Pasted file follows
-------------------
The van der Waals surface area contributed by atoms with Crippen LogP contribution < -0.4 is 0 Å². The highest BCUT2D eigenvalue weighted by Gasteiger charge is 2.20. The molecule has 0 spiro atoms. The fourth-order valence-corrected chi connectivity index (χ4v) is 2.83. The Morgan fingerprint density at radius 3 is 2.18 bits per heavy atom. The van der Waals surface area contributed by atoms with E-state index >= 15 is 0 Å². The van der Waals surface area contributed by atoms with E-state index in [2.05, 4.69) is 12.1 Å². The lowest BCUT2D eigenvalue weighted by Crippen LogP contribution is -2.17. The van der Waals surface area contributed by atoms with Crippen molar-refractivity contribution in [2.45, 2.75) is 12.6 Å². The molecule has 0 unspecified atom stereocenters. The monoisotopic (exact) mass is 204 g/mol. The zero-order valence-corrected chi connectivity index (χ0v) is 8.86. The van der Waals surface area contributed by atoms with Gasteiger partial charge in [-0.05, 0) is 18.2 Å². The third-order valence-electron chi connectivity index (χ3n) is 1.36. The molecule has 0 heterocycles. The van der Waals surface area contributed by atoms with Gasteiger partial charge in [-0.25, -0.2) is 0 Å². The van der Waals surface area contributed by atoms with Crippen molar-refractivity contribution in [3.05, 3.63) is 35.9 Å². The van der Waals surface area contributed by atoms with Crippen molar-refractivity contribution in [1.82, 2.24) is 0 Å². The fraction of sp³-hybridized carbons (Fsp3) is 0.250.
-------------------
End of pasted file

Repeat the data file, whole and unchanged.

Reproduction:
The van der Waals surface area contributed by atoms with Crippen LogP contribution < -0.4 is 0 Å². The highest BCUT2D eigenvalue weighted by Gasteiger charge is 2.20. The molecule has 0 spiro atoms. The fourth-order valence-corrected chi connectivity index (χ4v) is 2.83. The Morgan fingerprint density at radius 3 is 2.18 bits per heavy atom. The van der Waals surface area contributed by atoms with E-state index >= 15 is 0 Å². The van der Waals surface area contributed by atoms with E-state index in [2.05, 4.69) is 12.1 Å². The lowest BCUT2D eigenvalue weighted by Crippen LogP contribution is -2.17. The van der Waals surface area contributed by atoms with Crippen molar-refractivity contribution in [2.45, 2.75) is 12.6 Å². The molecule has 0 unspecified atom stereocenters. The monoisotopic (exact) mass is 204 g/mol. The zero-order valence-corrected chi connectivity index (χ0v) is 8.86. The van der Waals surface area contributed by atoms with Gasteiger partial charge in [-0.05, 0) is 18.2 Å². The third-order valence-electron chi connectivity index (χ3n) is 1.36. The molecule has 0 heterocycles. The van der Waals surface area contributed by atoms with Gasteiger partial charge in [-0.25, -0.2) is 0 Å². The van der Waals surface area contributed by atoms with Crippen molar-refractivity contribution in [3.05, 3.63) is 35.9 Å². The van der Waals surface area contributed by atoms with Crippen molar-refractivity contribution in [1.82, 2.24) is 0 Å². The fraction of sp³-hybridized carbons (Fsp3) is 0.250.